The club only continues to grow under Allan’s presidency. With introductory activities that challenge members to grow their skills, PCS is teaching its members that hard work never goes unnoticed.

“This year we’re trying to restructure it so that [there are] more consecutive events,” starts Allan. “[It’s] more hands-on, and a lot more fun for people. I think so far we’re getting better results.”

Allan continues to advocate for the club, going above and beyond in his duties to ensure that club members enjoy themselves. He’s even planning to bring new workshops on Raspberry Pi next semester—something that many PCS members are ecstatic about.

If you’re interested in checking out the group, stop by the lounge on a Wednesday during the noon common hour. Head on up to 163 William Street for some interesting discussions, workshops, and free pizza!

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The Pace Cyber Team Participates in CCDC

The Seidenberg School is proud to share that the Pace Cyber Team participated in the Northeast Collegiate Cyber Defense Competition (NECCDC) Qualifier on January 26. The team competed from the Goldstein Academic Center on the Westchester campus.

The team is made up of Seidenberg students—Daniel Barr, Andrew Ku, Ryan Kennedy, Benjamin Longobardi, Charlie Adams, Joel Thomas, Cole Patterson, Ryan Nuebel, Ryan Distelhurst, Danny Decarvalho, Mark Rolon, and Ronny Cervante. They worked hard to prepare for the competition and come as far as they did.

Michael O’Rourke, the System Administrator at AQR Capital Management, served as a team judge for Pace University. Dr. Li-Chiou Chen also supported the training of the team throughout the fall and spring semesters by allowing the students to utilize the Cybersecurity Education and Research Lab. The team would like to thank both Michael and Dr. Chen for their time and contributions to the group this academic year. The team would also like to thank their coach, Professor Andreea Cotoranu, who has been working with the team since 2012.

Andreea notes that “throughout the competition the students get real-life experience with hardening systems, handling attacks, and reporting incidents in a high-pressure environment. In training for the competition, the students work on their technical, communication and teamwork skills.”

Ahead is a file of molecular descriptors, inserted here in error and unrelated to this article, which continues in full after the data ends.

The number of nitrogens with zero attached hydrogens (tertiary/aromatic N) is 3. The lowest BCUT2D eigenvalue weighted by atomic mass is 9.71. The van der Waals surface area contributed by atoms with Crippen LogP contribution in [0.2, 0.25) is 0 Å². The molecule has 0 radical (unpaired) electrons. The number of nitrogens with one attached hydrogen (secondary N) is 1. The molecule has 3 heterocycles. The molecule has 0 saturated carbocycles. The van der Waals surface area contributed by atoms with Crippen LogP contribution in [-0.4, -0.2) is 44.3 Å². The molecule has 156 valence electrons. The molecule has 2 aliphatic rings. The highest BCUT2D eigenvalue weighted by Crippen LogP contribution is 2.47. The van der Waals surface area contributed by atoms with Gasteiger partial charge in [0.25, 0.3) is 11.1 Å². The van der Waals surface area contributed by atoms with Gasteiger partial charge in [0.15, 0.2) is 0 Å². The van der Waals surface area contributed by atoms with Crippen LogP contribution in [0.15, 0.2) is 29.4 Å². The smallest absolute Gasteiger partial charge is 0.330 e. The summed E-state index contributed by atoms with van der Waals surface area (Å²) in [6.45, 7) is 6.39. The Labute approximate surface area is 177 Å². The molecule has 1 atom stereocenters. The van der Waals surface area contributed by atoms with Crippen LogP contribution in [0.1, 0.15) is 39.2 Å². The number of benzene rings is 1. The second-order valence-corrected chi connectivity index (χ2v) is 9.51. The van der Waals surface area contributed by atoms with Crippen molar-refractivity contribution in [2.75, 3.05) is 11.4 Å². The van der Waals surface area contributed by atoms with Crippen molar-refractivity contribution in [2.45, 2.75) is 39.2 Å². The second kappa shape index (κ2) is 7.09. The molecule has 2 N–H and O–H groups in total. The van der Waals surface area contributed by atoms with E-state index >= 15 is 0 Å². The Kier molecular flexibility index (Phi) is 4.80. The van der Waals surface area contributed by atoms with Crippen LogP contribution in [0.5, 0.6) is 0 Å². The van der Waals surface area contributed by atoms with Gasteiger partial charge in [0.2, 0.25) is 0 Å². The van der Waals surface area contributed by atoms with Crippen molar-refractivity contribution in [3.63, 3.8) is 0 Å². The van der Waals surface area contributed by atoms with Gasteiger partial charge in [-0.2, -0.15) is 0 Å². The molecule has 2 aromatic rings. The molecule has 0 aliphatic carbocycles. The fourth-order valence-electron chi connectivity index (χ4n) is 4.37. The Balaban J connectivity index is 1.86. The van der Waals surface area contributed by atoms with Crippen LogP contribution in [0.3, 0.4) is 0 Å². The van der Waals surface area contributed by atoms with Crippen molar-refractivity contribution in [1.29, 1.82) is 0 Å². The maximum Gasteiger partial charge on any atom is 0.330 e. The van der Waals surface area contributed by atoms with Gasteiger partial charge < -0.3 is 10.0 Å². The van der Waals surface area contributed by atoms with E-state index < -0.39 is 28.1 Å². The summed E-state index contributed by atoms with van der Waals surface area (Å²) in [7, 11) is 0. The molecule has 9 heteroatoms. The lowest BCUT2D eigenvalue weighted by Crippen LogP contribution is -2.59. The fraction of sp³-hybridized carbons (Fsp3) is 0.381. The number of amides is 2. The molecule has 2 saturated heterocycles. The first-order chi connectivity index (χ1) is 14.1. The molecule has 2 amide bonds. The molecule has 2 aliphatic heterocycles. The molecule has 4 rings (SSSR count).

Andreea continues: “cybersecurity is a team sport yet getting a team of talented, strong-willed students is not always easy. I am proud of what the team has accomplished this season; beyond expanding their technical expertise, the students worked really well together, not only in the Northeast Collegiate Cyber Defense Qualifier but also in the Northeast CAE 

Hackathon where they placed 2nd out of eight teams.”

Joel Thomas, a graduate Computer Science student, first participated in CCDC during his freshman year. He has a lot to say about his experiences with the Seidenberg team.

“What drew me to the competition was the idea of being able to work hands-on with so many different technologies at once. I was really curious about the Information Security field and just what [it] entailed,” he says. “Throughout my years of working in CCDC, I can honestly say it was a great resource for taking my experience beyond the classroom. To not only be able to see what technologies companies are using but also gain hands-on experience.”

Students who gain this hands-on experience working on the Cyber Team gain useful skills to add to their resume and get great experience working on realistic cybersecurity challenges. The team is a great way to engage with the Seidenberg community.

“The team is always looking for new members to help the team grow and continue,” Joel states.

The Cyber Team is always recruiting more students! Are you interested in becoming part of the Cyber Team next season? Get in touch with Andreea Cotoranu!